Pope Francis made waves 2-1/2 years ago when he published his bold and earnest encyclical Laudato si’, which tackles the crucial issue of how we can uplift the lives of the poor. Since then the pope has continued to raise numerous questions regarding free-market capitalism and to call for increased government powers to end poverty. In the process, he has also invited an open dialogue about how best to address these difficult and complex problems—a welcome opportunity for a worldwide discussion to develop promising solutions.

It is important that the dialogue the pope initiated during his recent tour of Peru and Chile, about the values and methods of poverty alleviation, not overlook basic facts. In this realm, economists have much to offer His Holiness and people of goodwill from every creed who aspire to a more prosperous, more humane world, as my colleagues and I explain in our recent book, Pope Francis and the Caring Society.

First is the factual issue of global poverty trends. Fortunately, and contrary to the pope’s suggestion, absolute poverty is actually not a growing problem, but a diminishing one.

For almost four decades, economists at the World Bank have analyzed global levels of extreme poverty, now defined as earnings of less than $1.90 per day. When it began its tracking in 1981, an estimated 42% of the world’s population was still living in severe poverty. In 2015, however, it announced that the extreme poverty rate had dropped below 10% for the first time in history. More than one billion people have escaped extreme poverty since 1990.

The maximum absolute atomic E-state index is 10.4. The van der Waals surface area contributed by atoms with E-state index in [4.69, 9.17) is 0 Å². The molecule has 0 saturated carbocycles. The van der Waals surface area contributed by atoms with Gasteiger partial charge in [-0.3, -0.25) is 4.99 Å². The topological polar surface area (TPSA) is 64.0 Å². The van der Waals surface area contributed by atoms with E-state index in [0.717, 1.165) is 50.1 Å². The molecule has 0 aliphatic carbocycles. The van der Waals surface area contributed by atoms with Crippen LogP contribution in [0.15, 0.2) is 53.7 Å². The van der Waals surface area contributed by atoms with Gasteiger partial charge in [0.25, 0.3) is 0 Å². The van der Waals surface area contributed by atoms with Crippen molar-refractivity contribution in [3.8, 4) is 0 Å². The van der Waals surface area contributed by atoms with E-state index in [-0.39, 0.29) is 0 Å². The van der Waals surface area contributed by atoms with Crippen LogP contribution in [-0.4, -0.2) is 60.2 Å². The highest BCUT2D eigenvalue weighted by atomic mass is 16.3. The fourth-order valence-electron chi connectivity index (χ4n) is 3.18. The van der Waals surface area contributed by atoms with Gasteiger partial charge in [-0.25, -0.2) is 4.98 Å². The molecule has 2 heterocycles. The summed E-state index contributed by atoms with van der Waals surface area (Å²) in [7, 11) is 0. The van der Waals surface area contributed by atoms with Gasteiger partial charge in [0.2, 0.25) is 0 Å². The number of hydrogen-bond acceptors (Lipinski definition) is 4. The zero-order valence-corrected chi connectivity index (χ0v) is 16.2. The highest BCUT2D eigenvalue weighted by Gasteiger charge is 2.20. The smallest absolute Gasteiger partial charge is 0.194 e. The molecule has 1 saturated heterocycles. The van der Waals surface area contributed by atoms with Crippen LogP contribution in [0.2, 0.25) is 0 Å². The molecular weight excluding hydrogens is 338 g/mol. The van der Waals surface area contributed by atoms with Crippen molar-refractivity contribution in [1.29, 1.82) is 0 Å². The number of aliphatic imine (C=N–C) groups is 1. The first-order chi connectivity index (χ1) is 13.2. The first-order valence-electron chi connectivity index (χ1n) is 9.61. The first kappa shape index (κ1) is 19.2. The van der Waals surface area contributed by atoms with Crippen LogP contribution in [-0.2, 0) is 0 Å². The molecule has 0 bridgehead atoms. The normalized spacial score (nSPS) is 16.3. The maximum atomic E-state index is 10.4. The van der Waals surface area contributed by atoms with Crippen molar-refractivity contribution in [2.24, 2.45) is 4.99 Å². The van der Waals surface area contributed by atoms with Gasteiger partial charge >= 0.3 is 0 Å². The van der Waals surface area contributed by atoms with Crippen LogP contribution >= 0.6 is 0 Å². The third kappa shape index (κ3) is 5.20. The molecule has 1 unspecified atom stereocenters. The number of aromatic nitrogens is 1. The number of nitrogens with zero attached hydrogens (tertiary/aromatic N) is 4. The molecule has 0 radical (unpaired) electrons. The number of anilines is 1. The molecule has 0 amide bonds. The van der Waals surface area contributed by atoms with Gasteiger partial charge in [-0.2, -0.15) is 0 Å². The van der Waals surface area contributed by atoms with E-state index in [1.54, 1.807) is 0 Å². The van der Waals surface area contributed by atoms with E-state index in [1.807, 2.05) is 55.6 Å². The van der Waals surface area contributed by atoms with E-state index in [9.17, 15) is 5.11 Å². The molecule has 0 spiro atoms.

The greatest beneficiaries of the Great Escape have been people in South Asia and East Asia and the Pacific regions, particularly in China, India and Indonesia. It is no coincidence that poverty had fallen the most in countries that have adopted more market-friendly reforms.

The link between economic freedom and a higher standard of living has long been established in the economic literature. This finding is the second important fact so relevant to making sustainable progress on poverty alleviation and social advancement.

Free-market capitalism, by which we mean a system where voluntary exchange and private-property rights are vigilantly protected, offers greater opportunity for people to improve their lot by working their way up the economic ladder, including starting their own businesses. The resulting increased wealth, in turn, gives people greater ability to be more generous in their giving. Economic freedom need not turn people into “monsters”; it has and will enable them to be generous in new and powerful ways.

By contrast, coercive wealth redistribution provides a strong disincentive to work, to innovate, to create jobs, and to share the resulting gains with the charitable works to address those most in need.

Private charitable giving, it turns out, tends to be much more efficient and effective than government welfare programs funded with confiscatory taxes. One reason is that private charities often compete for donor dollars and to succeed must demonstrate positive results, whereas government programs are funded based not on effectiveness of outcomes but on political pull.

Regardless of results, governments tend to be plagued by administrative waste that significantly diminishes the amount of funding actually devoted to the poor. The welfare state also goes hand in hand with the regulatory state, which directly impedes economic progress, job creation, and poverty alleviation.

Pope Francis is most certainly right when he calls for us all to work on creating a more caring world, especially to help those most in need, but government interventions that sustainably reduce poverty are the exception to the rule.

At a time when even modest market-based reforms in many of the world’s most repressive nations have made historic progress in helping the poor lift themselves out of poverty, let us then continue on the benevolent path to alleviate poverty by offering people the freedom to create—and voluntarily share—their increased prosperity.

As Francis has well noted, we need to repurpose our lives to enable people worldwide to realize human dignity and well-being.